COMMENT. This item is a Buddhist prayer box called gau (or gao), which is used as an amulet container, reliquary and adornment. It is designed to store and carry sacred objects such as amulets, relics, images of deities, scrolls with prayer texts or sacral symbols, as well as precious stones, herbs or other objects and substances that are believed to have protective power. Scrolls for gaus are prepared and blessed by Buddhist priests. Prayer boxes are used in Tibet, Nepal, Bhutan, Mongolia, as well as in some regions of India, such as Ladakh and Sikkim. Gaus are metal boxes with hinged lids, which differ in shape and decoration depending on the place of manufacture or taste of the artisan, but they are all relatively small in size and comfortable to wear. The gau is usually worn around the neck either as an individual pendant or as part of a necklace, but always as close to the heart as possible. They are made mainly of silver, less often of copper or gold. The decoration may be quite simple, but more often it is too intricate. Traditionally, it includes various precious and semiprecious stones, among which turquoise and coral are the most popular. The presented gold box from Nepal is quite rare and unusual, since it consists of two sections, and each of them has its own separate lid. On the obverse side of the top lid, there is an image of Garuda (Tibetan: Khyung), the mythical king of birds, and on the obverse side of the bottom lid there is a symbol of the crossed vajra or vishvavajra (Tibetan: rdo rje rgya gram). Inside the upper section, there is the image of Manjushri (Tibetan: Jampel), the Bodhisattva of Wisdom, and inside the lower section, there is the image of Avalokiteshvara (Tibetan: Chenrezig; Nepalese: Seto Machindranath), the Bodhisattva of Compassion. In addition, the symbol of the Kalachakra mantra is inside on both lids.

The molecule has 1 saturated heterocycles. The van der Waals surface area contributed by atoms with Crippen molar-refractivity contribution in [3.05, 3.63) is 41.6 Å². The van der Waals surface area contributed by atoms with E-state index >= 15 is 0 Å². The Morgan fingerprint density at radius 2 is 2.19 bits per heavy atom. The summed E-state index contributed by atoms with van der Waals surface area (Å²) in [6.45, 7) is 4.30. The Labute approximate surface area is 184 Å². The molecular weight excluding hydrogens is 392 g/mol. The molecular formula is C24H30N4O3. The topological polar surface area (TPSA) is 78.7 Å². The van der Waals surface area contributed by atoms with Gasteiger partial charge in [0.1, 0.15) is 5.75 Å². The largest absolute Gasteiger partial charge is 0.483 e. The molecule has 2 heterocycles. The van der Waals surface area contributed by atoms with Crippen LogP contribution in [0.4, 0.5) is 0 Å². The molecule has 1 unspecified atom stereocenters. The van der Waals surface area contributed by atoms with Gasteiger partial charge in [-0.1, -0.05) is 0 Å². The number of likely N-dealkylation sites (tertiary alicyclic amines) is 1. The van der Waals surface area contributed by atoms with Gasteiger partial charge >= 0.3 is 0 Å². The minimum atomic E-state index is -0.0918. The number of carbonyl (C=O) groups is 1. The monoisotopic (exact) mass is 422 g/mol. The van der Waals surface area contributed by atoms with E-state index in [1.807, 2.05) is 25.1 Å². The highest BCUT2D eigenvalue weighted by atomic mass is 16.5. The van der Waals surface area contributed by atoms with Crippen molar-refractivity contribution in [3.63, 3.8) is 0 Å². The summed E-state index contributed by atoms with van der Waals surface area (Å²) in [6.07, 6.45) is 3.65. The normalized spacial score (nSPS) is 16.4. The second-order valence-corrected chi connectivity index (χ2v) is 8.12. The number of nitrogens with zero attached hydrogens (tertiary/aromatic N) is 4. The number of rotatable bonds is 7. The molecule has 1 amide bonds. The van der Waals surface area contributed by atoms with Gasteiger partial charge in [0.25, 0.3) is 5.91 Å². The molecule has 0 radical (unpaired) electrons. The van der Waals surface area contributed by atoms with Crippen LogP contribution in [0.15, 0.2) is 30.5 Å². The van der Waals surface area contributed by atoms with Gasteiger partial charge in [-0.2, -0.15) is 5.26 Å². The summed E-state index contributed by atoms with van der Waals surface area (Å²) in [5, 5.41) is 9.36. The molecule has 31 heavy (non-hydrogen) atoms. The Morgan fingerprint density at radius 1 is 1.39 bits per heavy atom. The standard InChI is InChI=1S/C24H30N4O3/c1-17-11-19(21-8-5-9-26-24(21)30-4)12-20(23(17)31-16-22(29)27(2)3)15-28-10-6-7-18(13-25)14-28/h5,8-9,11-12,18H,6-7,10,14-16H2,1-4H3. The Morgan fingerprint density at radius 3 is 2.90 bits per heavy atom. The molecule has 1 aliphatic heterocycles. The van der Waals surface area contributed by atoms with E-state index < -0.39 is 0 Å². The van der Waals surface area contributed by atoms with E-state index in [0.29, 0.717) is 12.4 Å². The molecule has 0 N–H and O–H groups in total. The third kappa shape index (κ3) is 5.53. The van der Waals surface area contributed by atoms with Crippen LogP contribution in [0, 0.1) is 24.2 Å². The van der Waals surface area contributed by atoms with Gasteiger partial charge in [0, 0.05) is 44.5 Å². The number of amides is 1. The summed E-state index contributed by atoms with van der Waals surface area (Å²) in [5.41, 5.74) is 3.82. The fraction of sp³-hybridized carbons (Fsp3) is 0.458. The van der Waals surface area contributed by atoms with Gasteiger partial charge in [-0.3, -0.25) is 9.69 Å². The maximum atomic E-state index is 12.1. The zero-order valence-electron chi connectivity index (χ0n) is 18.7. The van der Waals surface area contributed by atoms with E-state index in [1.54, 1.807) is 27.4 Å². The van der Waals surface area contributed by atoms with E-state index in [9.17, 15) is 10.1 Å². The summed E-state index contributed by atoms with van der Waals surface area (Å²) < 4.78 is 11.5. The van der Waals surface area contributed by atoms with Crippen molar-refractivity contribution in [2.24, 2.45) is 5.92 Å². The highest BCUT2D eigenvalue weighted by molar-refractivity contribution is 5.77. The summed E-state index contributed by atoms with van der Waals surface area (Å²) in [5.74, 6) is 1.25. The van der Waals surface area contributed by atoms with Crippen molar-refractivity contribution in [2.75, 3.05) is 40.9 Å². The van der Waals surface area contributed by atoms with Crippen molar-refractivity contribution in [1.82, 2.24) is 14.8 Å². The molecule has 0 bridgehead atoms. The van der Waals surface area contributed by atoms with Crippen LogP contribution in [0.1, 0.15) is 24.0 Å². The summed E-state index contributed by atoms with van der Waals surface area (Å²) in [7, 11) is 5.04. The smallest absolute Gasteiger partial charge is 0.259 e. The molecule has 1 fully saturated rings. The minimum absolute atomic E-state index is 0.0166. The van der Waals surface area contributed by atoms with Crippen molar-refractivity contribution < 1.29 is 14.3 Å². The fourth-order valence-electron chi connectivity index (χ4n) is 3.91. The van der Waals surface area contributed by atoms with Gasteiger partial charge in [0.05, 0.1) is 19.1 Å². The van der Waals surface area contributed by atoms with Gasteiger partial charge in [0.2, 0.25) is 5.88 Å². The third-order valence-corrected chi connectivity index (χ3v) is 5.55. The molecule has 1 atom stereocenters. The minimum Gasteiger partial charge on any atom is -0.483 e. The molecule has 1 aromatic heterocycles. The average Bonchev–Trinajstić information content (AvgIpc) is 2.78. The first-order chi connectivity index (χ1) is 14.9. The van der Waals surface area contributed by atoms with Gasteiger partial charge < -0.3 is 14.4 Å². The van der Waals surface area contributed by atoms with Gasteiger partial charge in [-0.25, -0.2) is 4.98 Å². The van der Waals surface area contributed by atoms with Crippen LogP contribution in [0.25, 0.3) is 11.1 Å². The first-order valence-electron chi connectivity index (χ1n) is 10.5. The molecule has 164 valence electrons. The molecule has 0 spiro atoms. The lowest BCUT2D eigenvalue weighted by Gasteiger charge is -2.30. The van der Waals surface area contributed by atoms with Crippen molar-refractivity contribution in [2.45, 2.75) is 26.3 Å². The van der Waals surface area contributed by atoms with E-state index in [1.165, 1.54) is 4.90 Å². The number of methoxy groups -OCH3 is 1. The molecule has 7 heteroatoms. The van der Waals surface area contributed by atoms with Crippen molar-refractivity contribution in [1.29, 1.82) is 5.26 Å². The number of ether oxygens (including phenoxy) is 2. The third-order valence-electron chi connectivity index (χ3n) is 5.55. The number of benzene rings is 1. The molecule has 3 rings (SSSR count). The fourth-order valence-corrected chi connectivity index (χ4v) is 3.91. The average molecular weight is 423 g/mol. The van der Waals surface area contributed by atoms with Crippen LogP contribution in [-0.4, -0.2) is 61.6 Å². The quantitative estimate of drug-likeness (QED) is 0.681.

A prayer box
Late 19th or early 20th century
Forging, chasing, soldering, filigree, carving, gem-setting
Gold, turquoise, corals